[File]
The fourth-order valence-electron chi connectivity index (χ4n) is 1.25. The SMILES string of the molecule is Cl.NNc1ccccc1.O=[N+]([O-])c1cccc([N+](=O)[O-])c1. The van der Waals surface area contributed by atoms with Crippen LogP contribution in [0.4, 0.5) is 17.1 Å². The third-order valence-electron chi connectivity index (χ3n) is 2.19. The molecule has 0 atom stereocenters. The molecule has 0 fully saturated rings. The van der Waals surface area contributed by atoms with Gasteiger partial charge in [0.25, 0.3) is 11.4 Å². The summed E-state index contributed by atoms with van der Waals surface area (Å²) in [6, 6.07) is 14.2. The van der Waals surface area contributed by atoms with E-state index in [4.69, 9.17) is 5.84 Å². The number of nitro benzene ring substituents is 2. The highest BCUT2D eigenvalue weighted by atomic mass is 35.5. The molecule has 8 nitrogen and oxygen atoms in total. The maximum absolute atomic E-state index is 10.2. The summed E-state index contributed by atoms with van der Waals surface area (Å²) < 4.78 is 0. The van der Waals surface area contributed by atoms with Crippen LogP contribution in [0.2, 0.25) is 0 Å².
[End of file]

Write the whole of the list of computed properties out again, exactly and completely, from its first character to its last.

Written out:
The fourth-order valence-electron chi connectivity index (χ4n) is 1.25. The SMILES string of the molecule is Cl.NNc1ccccc1.O=[N+]([O-])c1cccc([N+](=O)[O-])c1. The van der Waals surface area contributed by atoms with Crippen LogP contribution in [0.4, 0.5) is 17.1 Å². The third-order valence-electron chi connectivity index (χ3n) is 2.19. The molecule has 0 atom stereocenters. The molecule has 0 fully saturated rings. The van der Waals surface area contributed by atoms with Gasteiger partial charge in [0.25, 0.3) is 11.4 Å². The summed E-state index contributed by atoms with van der Waals surface area (Å²) in [6, 6.07) is 14.2. The van der Waals surface area contributed by atoms with E-state index in [4.69, 9.17) is 5.84 Å². The number of nitro benzene ring substituents is 2. The highest BCUT2D eigenvalue weighted by atomic mass is 35.5. The molecule has 8 nitrogen and oxygen atoms in total. The maximum absolute atomic E-state index is 10.2. The summed E-state index contributed by atoms with van der Waals surface area (Å²) < 4.78 is 0. The van der Waals surface area contributed by atoms with Crippen LogP contribution in [0.2, 0.25) is 0 Å².